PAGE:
Facial recognition for dating recommendation
The Department of Justice's (DOJ) Federal Bureau of Investigation (FBI) operates the Next Generation Identification-Interstate Photo System (NGI-IPS)— a face recognition service that allows law enforcement agencies to search a database of over 30 million photos to support criminal investigations.
NGI-IPS users include the FBI and selected state and local law enforcement agencies, which can submit search requests to help identify an unknown person using, for example, a photo from a surveillance camera.
No, seriously: They even go on the awkward first date beforehand to make sure you don’t waste time with someone who won’t work.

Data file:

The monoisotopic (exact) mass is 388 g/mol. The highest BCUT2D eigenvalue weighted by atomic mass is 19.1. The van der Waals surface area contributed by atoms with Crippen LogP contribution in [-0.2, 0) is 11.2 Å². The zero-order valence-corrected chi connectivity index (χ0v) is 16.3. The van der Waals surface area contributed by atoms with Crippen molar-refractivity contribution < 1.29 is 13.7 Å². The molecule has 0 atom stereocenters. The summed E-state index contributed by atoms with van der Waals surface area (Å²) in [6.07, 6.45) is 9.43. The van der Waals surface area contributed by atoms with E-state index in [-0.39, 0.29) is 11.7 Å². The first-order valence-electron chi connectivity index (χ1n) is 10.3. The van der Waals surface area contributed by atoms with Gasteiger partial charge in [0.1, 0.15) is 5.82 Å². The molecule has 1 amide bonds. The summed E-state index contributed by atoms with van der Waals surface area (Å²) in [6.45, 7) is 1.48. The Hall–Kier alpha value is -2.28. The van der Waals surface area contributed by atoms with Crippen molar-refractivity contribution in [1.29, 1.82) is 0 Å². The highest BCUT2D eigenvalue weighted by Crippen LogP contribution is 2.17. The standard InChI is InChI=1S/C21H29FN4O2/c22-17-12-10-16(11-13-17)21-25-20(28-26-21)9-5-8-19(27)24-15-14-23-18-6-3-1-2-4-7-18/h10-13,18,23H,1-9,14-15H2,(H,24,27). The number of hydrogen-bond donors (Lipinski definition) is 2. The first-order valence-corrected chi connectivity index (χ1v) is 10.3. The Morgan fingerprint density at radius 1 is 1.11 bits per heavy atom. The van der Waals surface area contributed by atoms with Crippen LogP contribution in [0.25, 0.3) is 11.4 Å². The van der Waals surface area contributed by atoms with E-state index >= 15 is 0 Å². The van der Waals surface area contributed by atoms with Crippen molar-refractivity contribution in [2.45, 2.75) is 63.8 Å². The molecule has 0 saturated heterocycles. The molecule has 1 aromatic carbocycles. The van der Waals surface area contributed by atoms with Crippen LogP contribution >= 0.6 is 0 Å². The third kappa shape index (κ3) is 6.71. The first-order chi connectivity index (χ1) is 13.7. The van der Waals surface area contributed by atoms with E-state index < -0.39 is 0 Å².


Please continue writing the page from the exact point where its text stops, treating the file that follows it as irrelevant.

The facial screening plays a key part in the process because it helps matchmakers, like Boston’s Mc Kenzie Faucher, hone in on your preferences.
"Many of the social matching and dating apps developed in the last decade use text-based profiles, which do not consider the face preferences of the users.
It may not come down to a specific set of features, but if you really took the time to analyze everyone you’ve ever been attracted to, you’d likely find some commonalities.
Not only that, but the matchmakers in TDR do all the dirty work for you.
When a state or local agency submits such a photo, NGI-IPS uses an automated process to return a list of 2 to 50 possible candidate photos from the database, depending on the user's specification.
As of December 2015, the FBI has agreements with 7 states to search NGI-IPS, and is working with more states to grant access.